The walls of covered bridges lent themselves only too well to the activities of the bill poster. Such posters as these extolled the virtues of the products they promoted in the days of the covered bridge.
One of the most zealous of the covered bridge historians has computed that there are still 2,000 of the old structures intact and still in use. Ohio ranks first with 592 bridges and Pennsylvania next with 336. Indiana has 202. Vermont with 200, has more covered bridges than all the other New England States combined. Massachusetts, where many of the earlier bridges were built, today has 26, while Connecticut is at the bottom of the list with only 7.
Of the 2,000 bridges still standing, many have unique names and associations. The second Lyman bridge, which replaced the “Inter-State Hold-Up,” was called the “Bridge of Spooks.” It was dimly lighted at night by swinging kerosene lamps. Children avoided it after sunset and grownups went through in a hurry.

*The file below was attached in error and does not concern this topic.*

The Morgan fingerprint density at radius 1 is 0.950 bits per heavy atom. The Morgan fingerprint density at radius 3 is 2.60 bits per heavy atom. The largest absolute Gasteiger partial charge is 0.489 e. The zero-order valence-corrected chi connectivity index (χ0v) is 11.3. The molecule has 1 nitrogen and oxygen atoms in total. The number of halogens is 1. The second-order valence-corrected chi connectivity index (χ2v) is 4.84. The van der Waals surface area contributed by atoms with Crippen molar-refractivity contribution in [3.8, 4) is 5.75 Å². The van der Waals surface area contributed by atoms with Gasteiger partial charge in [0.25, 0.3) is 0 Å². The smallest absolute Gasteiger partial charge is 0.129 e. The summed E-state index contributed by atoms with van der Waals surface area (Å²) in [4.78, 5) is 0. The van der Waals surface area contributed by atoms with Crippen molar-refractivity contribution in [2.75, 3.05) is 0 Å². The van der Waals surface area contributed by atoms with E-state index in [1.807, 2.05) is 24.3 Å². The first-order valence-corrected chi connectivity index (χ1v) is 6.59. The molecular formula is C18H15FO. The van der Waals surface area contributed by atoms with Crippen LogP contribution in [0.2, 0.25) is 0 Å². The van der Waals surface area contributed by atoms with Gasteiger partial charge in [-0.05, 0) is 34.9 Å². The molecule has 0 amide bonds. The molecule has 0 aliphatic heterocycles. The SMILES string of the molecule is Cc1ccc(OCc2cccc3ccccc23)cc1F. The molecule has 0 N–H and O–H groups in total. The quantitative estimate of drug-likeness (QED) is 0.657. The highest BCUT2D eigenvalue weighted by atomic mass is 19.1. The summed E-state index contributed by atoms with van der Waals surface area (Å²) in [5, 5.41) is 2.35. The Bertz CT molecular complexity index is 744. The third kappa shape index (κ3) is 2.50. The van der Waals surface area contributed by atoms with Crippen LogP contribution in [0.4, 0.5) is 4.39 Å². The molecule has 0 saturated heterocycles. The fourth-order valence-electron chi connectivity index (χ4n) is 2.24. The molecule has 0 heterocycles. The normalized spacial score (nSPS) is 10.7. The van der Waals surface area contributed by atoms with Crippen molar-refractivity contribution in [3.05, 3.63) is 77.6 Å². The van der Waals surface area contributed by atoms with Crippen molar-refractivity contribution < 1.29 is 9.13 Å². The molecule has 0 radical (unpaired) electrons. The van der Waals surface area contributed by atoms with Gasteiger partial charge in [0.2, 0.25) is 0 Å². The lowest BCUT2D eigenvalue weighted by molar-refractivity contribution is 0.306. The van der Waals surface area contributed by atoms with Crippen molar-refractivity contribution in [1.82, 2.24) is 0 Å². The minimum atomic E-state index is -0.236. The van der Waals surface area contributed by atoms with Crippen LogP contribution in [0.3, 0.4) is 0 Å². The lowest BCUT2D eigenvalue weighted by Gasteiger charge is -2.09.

One of the oldest and most noted of the covered bridges is Esperance bridge on the famous Mohawk Valley Turnpike on which all stagecoach traffic in and out of Albany, New York, traveled. The first bridge on this site was built in 1793 and was destroyed by a freshet. The present structure went up in 1811, the second to be erected by the State of New York. No covered bridge ever earned more money. The tolls by 1846 amounted to $1,000,000. More than 700 teams crossed in a single day. In view of its long and fruitful history New York has preserved the bridge as a state monument.
Most of the covered bridges are gone but they are not forgotten. Their distinct place in the category of early Americana is widely recognized. Many have become museum pieces. States and individuals are conserving them. Henry Ford’s collection of covered bridges at Dearborn, Michigan, is the largest in the country. The inclusion of a covered bridge in Carillon Park is recognition of its status in the evolution of American life.